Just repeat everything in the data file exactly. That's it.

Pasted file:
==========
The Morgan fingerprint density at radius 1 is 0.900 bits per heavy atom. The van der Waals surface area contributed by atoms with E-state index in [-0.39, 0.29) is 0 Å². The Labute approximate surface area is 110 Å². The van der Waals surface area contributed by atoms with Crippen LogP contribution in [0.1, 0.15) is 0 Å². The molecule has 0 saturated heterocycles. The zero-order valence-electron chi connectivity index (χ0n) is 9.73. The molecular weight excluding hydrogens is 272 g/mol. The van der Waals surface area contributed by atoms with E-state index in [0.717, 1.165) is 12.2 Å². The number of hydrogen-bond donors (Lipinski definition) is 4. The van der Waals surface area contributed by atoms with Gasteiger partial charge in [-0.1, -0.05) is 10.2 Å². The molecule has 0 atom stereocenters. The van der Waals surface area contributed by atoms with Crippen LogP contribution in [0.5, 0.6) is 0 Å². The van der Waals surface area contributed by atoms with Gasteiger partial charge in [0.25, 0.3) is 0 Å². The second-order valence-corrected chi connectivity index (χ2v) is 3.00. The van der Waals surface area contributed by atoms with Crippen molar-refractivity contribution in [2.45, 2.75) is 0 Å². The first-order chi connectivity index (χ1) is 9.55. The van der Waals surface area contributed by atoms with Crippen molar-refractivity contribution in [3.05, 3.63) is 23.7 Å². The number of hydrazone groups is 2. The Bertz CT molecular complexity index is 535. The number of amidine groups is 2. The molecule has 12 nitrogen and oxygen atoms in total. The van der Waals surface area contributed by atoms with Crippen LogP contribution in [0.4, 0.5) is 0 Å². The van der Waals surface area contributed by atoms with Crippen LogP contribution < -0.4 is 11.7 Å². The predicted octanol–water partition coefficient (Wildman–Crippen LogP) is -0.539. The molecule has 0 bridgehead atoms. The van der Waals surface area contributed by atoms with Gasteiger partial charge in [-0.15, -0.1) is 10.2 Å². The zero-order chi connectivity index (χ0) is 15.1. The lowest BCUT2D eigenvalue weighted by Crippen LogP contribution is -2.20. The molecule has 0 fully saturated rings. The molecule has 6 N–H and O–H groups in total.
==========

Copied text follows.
The Morgan fingerprint density at radius 1 is 0.900 bits per heavy atom. The van der Waals surface area contributed by atoms with E-state index in [-0.39, 0.29) is 0 Å². The Labute approximate surface area is 110 Å². The van der Waals surface area contributed by atoms with Crippen LogP contribution in [0.1, 0.15) is 0 Å². The molecule has 0 saturated heterocycles. The zero-order valence-electron chi connectivity index (χ0n) is 9.73. The molecular weight excluding hydrogens is 272 g/mol. The van der Waals surface area contributed by atoms with E-state index in [0.717, 1.165) is 12.2 Å². The number of hydrogen-bond donors (Lipinski definition) is 4. The van der Waals surface area contributed by atoms with Gasteiger partial charge in [-0.1, -0.05) is 10.2 Å². The molecule has 0 atom stereocenters. The van der Waals surface area contributed by atoms with Crippen LogP contribution in [0.5, 0.6) is 0 Å². The van der Waals surface area contributed by atoms with Gasteiger partial charge in [0.25, 0.3) is 0 Å². The second-order valence-corrected chi connectivity index (χ2v) is 3.00. The van der Waals surface area contributed by atoms with Crippen molar-refractivity contribution in [2.45, 2.75) is 0 Å². The first-order chi connectivity index (χ1) is 9.55. The van der Waals surface area contributed by atoms with Crippen molar-refractivity contribution in [3.05, 3.63) is 23.7 Å². The number of hydrazone groups is 2. The Bertz CT molecular complexity index is 535. The number of amidine groups is 2. The molecule has 12 nitrogen and oxygen atoms in total. The van der Waals surface area contributed by atoms with Crippen LogP contribution in [0.4, 0.5) is 0 Å². The van der Waals surface area contributed by atoms with Crippen LogP contribution < -0.4 is 11.7 Å². The predicted octanol–water partition coefficient (Wildman–Crippen LogP) is -0.539. The molecule has 0 bridgehead atoms. The van der Waals surface area contributed by atoms with Gasteiger partial charge in [-0.15, -0.1) is 10.2 Å². The zero-order chi connectivity index (χ0) is 15.1. The lowest BCUT2D eigenvalue weighted by Crippen LogP contribution is -2.20. The molecule has 0 fully saturated rings. The molecule has 6 N–H and O–H groups in total.